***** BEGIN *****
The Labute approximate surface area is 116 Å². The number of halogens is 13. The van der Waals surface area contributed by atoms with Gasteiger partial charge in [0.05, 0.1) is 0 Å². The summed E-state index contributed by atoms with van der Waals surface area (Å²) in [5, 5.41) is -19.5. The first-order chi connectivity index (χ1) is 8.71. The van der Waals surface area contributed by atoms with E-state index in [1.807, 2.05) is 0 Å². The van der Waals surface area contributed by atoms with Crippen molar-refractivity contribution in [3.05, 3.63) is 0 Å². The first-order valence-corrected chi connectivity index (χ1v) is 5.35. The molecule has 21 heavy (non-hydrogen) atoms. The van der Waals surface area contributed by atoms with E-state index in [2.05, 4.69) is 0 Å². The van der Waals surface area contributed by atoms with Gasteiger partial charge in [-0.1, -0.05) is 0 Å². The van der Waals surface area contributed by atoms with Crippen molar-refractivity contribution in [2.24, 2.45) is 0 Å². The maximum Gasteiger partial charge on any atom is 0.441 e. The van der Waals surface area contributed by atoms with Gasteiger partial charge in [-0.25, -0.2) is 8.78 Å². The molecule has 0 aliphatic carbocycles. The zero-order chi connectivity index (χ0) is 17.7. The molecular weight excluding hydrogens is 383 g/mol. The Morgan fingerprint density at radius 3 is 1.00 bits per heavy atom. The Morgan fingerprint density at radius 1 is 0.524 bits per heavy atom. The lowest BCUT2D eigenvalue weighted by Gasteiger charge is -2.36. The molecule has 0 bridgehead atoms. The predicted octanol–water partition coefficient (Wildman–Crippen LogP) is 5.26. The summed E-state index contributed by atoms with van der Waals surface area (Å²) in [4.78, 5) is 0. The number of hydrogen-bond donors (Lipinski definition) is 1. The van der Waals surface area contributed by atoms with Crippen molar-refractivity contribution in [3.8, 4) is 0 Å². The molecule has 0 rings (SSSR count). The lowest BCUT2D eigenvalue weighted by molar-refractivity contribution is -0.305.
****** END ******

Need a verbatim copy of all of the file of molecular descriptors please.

The Labute approximate surface area is 116 Å². The number of halogens is 13. The van der Waals surface area contributed by atoms with Gasteiger partial charge in [0.05, 0.1) is 0 Å². The summed E-state index contributed by atoms with van der Waals surface area (Å²) in [5, 5.41) is -19.5. The first-order chi connectivity index (χ1) is 8.71. The van der Waals surface area contributed by atoms with E-state index in [1.807, 2.05) is 0 Å². The van der Waals surface area contributed by atoms with Crippen molar-refractivity contribution in [3.05, 3.63) is 0 Å². The first-order valence-corrected chi connectivity index (χ1v) is 5.35. The molecule has 21 heavy (non-hydrogen) atoms. The van der Waals surface area contributed by atoms with E-state index in [2.05, 4.69) is 0 Å². The van der Waals surface area contributed by atoms with Gasteiger partial charge in [-0.1, -0.05) is 0 Å². The van der Waals surface area contributed by atoms with Crippen molar-refractivity contribution in [2.24, 2.45) is 0 Å². The maximum Gasteiger partial charge on any atom is 0.441 e. The van der Waals surface area contributed by atoms with Gasteiger partial charge in [-0.25, -0.2) is 8.78 Å². The molecule has 0 aliphatic carbocycles. The zero-order chi connectivity index (χ0) is 17.7. The molecular weight excluding hydrogens is 383 g/mol. The Morgan fingerprint density at radius 3 is 1.00 bits per heavy atom. The Morgan fingerprint density at radius 1 is 0.524 bits per heavy atom. The lowest BCUT2D eigenvalue weighted by Gasteiger charge is -2.36. The molecule has 0 bridgehead atoms. The predicted octanol–water partition coefficient (Wildman–Crippen LogP) is 5.26. The summed E-state index contributed by atoms with van der Waals surface area (Å²) in [4.78, 5) is 0. The number of hydrogen-bond donors (Lipinski definition) is 1. The van der Waals surface area contributed by atoms with Crippen molar-refractivity contribution in [3.8, 4) is 0 Å². The molecule has 0 rings (SSSR count). The lowest BCUT2D eigenvalue weighted by molar-refractivity contribution is -0.305.